Category Archives: Apparent authority

FL1: Possessor of USB drives who acquired them trading for drugs had apparent authority to consent

Defendant’s vehicle had been burglarized and USB drives were also stolen. The police report omitted them. Later, another guy acquired the USB drives when he was buying drugs. When he was busted, he turned them over to the police telling … Continue reading

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NV: Def lived with uncle, and uncle lacked apparent authority to consent to a search of his room

Defendant was allegedly involved in a hit and run accident with injury. A license plate fell off his car and was found at the scene of the accident. An officer went to his address and found the apparent damaged vehicle … Continue reading

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D.Me.: Where a couple shared a closet, her apparent authority extended to whole closet, not just his side

Defendant and his girlfriend shared a closet where they were staying, and she had apparent authority to consent to a search of the whole closet, not just her side of it. United States v. Lawson, 2018 U.S. Dist. LEXIS 137966 … Continue reading

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D.N.M.: Def lived with his grandfather, and the “presumption of consent” in a familial relationship was apparent to officers

Defendant lived with his grandfather, and the familial relationship is different than that of a co-tenant. The evidence apparent to the officers was that the grandfather had control of the premises, and the grandson slept either in a bedroom or … Continue reading

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M.D.Ala.: Def’s 13 year old child could consent to entry, but not to search of house

ICE surveillance on defendant’s road into his property was not on the curtilage because it went to parts of defendant’s rural property other than the home. “Just as with the barn in Dunn, there is ample evidence that the road … Continue reading

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E.D.Va.: Manafort storage building search sustained: Employee with free access had apparent authority to consent to entry

The FBI reasonably relied on a person with apparent authority to consent to an entry into a storage locker to look around. The consenter had free access to the storage room as an employee, and the employer-employee relationship can permit … Continue reading

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TPM: Manafort Loses Fight Over Storage Unit Search In Virginia Case

TPM: Manafort Loses Fight Over Storage Unit Search In Virginia Case by Tierney Sneed (opinion in story):

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CA11: Def was outside while consent sought from cotenant inside; consent valid and Randolph doesn’t help him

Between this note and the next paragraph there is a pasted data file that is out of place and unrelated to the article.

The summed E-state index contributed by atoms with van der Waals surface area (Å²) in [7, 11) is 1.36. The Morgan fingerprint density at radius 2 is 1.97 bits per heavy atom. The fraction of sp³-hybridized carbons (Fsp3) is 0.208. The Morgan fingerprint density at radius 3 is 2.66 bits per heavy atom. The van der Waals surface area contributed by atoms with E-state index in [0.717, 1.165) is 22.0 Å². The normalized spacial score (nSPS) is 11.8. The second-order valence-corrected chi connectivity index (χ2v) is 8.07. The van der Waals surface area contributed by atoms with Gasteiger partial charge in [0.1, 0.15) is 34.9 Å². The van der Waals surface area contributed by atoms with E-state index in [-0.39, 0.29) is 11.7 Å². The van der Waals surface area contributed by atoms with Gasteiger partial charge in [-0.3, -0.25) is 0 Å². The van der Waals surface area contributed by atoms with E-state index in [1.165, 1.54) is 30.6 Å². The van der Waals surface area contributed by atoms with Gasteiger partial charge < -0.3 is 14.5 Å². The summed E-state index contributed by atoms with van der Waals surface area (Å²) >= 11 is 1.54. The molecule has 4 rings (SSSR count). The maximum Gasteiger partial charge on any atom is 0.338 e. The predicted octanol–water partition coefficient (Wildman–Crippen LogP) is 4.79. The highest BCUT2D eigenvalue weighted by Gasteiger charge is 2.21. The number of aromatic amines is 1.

The consent of a cotenant was voluntary and valid, and she clearly had apparent authority to do so. Defendant was nearby and outside, but the police made no effort to ask him for consent nor to segregate him to prevent … Continue reading

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M.D.Pa.: Three robberies was a pattern sufficient to allow a broader search period and thus overcame this staleness challenge

Three armed robberies showed a pattern of activity that allowed a broader period in the application for the warrant, and thus overcame a staleness challenge. The affidavits for search warrant provided a substantial basis for finding probable cause, especially considering … Continue reading

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D.D.C.: Manafort DC search valid: The person on the lease of a storage unit and with the keys had [apparent] authority to consent

The search of Paul Manafort’s storage unit was with the consent of the person on the lease and did not violate the Fourth Amendment. It was reasonable for the FBI to believe that the person with the keys had the … Continue reading

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D.N.M.: Protective sweep valid to look for other pressure cooker bombs; parent has presumptive apparent authority to consent to search of adult child’s room

Defendant was suspected of making a pressure cooker bomb, which was found. (1) A protective sweep was proper to determine whether there were others in the house. (2) The house was owned by defendant’s father, and defendant merely lived there. … Continue reading

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MN: Seizure of blood sample by SW to a hospital doesn’t violate doctor-patient privielge

“The seizure of a patient’s blood sample pursuant to a search warrant addressed to a hospital does not violate the statutory physician-patient privilege because a blood sample collected by the hospital as part of medical treatment does not constitute ‘information’ … Continue reading

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